Hugging your family is neither a strategy nor a solution

We are too busy mopping the floor to turn off the faucet. – Unknown

This past week I placed two consecutive online orders for graphics software.  The first order went through with no problem, but the second purchase required that I contact the credit card company to confirm that I was indeed the cardholder.  Both combined purchases were under $100.  Credit card companies use sophisticated algorithms and business intelligence to stop potentially fraudulent purchases.

But in the past 60 days, James Eagan Holmes bought more than 6,000 rounds of ammunition and four guns including an AR 15 assault rifle at gun shops and over the Internet. 

How is it that something as simple as a minor credit card purchase can raise immediate questions, while the purchase of that much ammunition and an assault rifle didn’t raise any red flags? 

Also this week, marked the passing of Dr. Steven R. Covey, author of the The 7 Habits of Highly Effective People®.  Habit #4 is win-win which sees life as a cooperative arena, not a competitive one. Win-win is a frame of mind and heart that constantly seeks mutual benefit in all human interactions. Win-win means agreements or solutions are mutually beneficial and satisfying.

That comes into play when you think about our challenges with gun control; they don’t have to be win-lose. In win-lose Covey suggests, life becomes a sum-zero game.  I paraphrase the NRA when they say they don’t want to stop individual rights because, after all, you can’t stop crazy.

They are concerned about the slippery slope of individual rights protected under the 2nd amendment.  But in 1789 the founding fathers could not have  imagined why individuals would need semi-automatic weapons.  Can you?

Law abiding citizens open their bags at arenas and sporting events, turn on laptops at airports as they walk around in bare feet doing what they are told to ensure our safety.  And we are willing to do more to prevent such tragedies. 

One thing we can do is demonstrate to our children that we won’t accept the status quo and ‘it is what it is’ is never a good response.

What we can do right now is reach out to our elected officials and tell them that this can’t happen again.  Public service announcements tell us that if you see something, say something.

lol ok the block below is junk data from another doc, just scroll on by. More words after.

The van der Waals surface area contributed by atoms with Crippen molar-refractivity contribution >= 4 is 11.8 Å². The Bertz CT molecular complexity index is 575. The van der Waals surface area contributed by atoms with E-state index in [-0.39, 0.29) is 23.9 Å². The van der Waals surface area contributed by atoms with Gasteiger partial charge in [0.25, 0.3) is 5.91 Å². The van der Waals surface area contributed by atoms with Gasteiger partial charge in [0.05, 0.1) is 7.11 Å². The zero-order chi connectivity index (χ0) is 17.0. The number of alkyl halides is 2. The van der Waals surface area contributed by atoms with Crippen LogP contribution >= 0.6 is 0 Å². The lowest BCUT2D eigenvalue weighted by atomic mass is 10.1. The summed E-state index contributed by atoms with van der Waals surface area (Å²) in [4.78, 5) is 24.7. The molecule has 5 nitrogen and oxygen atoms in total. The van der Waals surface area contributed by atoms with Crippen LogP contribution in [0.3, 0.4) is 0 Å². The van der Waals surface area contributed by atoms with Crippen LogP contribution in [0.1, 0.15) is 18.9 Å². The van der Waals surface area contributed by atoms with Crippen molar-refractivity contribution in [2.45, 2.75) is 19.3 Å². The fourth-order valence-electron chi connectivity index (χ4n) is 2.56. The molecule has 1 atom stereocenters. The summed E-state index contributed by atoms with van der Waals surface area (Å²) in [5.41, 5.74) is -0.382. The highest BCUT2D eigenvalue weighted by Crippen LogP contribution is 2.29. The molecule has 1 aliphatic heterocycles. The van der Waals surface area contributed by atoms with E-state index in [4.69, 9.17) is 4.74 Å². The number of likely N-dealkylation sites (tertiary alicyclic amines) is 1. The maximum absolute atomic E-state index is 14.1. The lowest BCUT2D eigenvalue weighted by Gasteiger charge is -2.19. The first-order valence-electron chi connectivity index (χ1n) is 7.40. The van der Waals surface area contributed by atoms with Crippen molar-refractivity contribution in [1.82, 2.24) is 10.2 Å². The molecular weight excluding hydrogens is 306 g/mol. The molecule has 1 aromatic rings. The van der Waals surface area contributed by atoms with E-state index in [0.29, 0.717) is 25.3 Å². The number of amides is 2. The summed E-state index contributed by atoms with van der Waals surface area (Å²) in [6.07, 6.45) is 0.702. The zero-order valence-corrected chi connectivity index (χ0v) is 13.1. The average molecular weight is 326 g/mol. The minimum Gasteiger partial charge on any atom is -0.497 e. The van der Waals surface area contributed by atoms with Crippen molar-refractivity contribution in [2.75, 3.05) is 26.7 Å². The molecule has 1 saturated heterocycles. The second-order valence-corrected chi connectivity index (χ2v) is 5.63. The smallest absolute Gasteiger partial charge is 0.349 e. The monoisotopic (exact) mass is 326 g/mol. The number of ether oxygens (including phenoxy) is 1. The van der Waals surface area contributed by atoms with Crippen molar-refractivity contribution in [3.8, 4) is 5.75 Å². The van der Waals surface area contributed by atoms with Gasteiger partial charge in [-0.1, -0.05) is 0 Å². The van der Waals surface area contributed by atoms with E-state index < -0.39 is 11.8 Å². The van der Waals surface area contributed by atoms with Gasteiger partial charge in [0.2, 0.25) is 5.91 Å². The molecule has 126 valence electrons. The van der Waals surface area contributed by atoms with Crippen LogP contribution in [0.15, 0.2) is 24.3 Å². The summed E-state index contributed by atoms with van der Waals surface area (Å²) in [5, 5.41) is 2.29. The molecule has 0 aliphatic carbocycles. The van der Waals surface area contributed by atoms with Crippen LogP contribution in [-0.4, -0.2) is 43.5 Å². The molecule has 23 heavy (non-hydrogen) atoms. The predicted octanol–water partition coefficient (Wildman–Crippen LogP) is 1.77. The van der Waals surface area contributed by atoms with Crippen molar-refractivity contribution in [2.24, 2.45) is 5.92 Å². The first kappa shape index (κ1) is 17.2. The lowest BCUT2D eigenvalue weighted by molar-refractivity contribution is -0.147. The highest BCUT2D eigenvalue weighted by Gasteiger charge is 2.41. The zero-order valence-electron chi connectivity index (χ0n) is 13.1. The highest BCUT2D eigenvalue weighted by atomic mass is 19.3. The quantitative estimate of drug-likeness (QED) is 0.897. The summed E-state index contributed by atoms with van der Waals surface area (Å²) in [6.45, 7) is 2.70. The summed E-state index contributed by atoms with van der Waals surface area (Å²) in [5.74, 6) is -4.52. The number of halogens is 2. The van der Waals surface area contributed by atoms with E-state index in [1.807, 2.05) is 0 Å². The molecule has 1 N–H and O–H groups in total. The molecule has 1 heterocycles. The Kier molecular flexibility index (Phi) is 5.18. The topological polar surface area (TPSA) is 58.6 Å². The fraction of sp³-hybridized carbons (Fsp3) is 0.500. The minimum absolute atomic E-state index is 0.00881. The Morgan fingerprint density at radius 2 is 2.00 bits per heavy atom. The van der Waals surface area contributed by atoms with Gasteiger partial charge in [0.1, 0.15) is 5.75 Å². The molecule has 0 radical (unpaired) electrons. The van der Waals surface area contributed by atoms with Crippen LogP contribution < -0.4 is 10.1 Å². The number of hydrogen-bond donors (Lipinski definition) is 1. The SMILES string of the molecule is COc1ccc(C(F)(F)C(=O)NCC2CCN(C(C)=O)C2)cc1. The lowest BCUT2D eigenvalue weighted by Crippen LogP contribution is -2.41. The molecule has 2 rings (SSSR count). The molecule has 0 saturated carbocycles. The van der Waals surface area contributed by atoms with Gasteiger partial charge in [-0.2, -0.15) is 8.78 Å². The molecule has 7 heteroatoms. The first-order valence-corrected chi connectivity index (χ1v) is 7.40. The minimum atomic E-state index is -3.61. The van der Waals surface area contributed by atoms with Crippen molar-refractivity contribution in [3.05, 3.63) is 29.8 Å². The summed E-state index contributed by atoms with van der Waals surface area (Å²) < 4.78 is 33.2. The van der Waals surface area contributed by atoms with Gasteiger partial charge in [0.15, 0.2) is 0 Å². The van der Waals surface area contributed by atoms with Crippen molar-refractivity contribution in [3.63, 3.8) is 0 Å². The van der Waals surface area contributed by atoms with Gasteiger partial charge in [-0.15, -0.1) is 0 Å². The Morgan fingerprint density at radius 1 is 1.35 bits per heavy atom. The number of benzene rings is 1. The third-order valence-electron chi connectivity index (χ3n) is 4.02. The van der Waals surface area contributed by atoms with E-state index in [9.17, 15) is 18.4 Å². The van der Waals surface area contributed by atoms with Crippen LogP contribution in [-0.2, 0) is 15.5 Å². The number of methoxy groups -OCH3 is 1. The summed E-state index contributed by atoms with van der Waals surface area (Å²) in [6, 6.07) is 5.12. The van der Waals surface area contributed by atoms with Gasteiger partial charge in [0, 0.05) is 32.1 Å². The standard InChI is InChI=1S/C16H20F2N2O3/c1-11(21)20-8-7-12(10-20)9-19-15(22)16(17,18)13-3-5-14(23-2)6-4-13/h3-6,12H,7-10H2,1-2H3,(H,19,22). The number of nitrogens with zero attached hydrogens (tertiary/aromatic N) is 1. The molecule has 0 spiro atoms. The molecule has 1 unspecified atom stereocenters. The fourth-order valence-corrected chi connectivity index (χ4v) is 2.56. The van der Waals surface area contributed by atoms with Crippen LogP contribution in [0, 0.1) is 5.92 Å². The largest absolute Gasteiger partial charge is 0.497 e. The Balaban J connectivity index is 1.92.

To our public officials: can you hear us now?

Have a good week, especially because you can hug your children

Tina Nocera, Founder

Parental Wisdom®


2 Responses to “Hugging your family is neither a strategy nor a solution”

  1. Betsy says:

    Hi Tina,
    Just read your recent post. Love your message and delivery.

    The tragedy in Colorado is so heart-breaking and brings back to my family the tragedy we experienced a little more than a year ago.

    I am not sure I shared with you that my 26 year old nephew was murdered in a Tampa movie theatre parking lot on Memorial Day, one year ago. (I cannot share the details as some details are being withheld to protect the case. If you google Sean Buchanan + Tampa, or Sean Buchanan + one year ago the news stories should come up.)

    My sisters and I can put ourselves in the shoes of the adult family members of the Colorado victims. We worry about the younger members of our family as they watch the sisters, brothers, and friends deal with the loss of the young victims. They are just beginning to move forward and harbor much fear and uncertainty. The family members in Colorado have a long road ahead of them. We are just a short distance ahead on the journey of grief.

    Thank you for putting out a sensible message about gun control and the importance of holding our loved ones near. Life is so precious.

    Good to be in touch. Please give my best to your family.


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